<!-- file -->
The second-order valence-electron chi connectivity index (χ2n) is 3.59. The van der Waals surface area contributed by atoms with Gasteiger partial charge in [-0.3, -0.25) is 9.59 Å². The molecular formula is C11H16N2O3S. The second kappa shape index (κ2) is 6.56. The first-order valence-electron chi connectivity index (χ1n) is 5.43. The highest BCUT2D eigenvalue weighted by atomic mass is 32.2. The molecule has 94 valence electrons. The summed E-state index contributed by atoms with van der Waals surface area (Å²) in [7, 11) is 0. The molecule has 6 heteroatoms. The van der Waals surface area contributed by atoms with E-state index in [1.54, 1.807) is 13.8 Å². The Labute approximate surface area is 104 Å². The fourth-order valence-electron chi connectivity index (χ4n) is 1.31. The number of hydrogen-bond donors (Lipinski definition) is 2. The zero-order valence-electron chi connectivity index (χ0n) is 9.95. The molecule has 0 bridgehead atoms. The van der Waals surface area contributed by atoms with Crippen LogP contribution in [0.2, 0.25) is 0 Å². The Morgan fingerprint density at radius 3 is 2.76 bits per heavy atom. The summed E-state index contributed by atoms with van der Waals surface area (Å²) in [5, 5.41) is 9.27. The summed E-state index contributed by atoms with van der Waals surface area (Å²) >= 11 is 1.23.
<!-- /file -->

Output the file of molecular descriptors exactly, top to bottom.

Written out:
The second-order valence-electron chi connectivity index (χ2n) is 3.59. The van der Waals surface area contributed by atoms with Gasteiger partial charge in [-0.3, -0.25) is 9.59 Å². The molecular formula is C11H16N2O3S. The second kappa shape index (κ2) is 6.56. The first-order valence-electron chi connectivity index (χ1n) is 5.43. The highest BCUT2D eigenvalue weighted by atomic mass is 32.2. The molecule has 94 valence electrons. The summed E-state index contributed by atoms with van der Waals surface area (Å²) in [7, 11) is 0. The molecule has 6 heteroatoms. The van der Waals surface area contributed by atoms with E-state index in [1.54, 1.807) is 13.8 Å². The Labute approximate surface area is 104 Å². The fourth-order valence-electron chi connectivity index (χ4n) is 1.31. The number of hydrogen-bond donors (Lipinski definition) is 2. The zero-order valence-electron chi connectivity index (χ0n) is 9.95. The molecule has 0 bridgehead atoms. The van der Waals surface area contributed by atoms with Crippen LogP contribution in [0.2, 0.25) is 0 Å². The Morgan fingerprint density at radius 3 is 2.76 bits per heavy atom. The summed E-state index contributed by atoms with van der Waals surface area (Å²) in [5, 5.41) is 9.27. The summed E-state index contributed by atoms with van der Waals surface area (Å²) >= 11 is 1.23.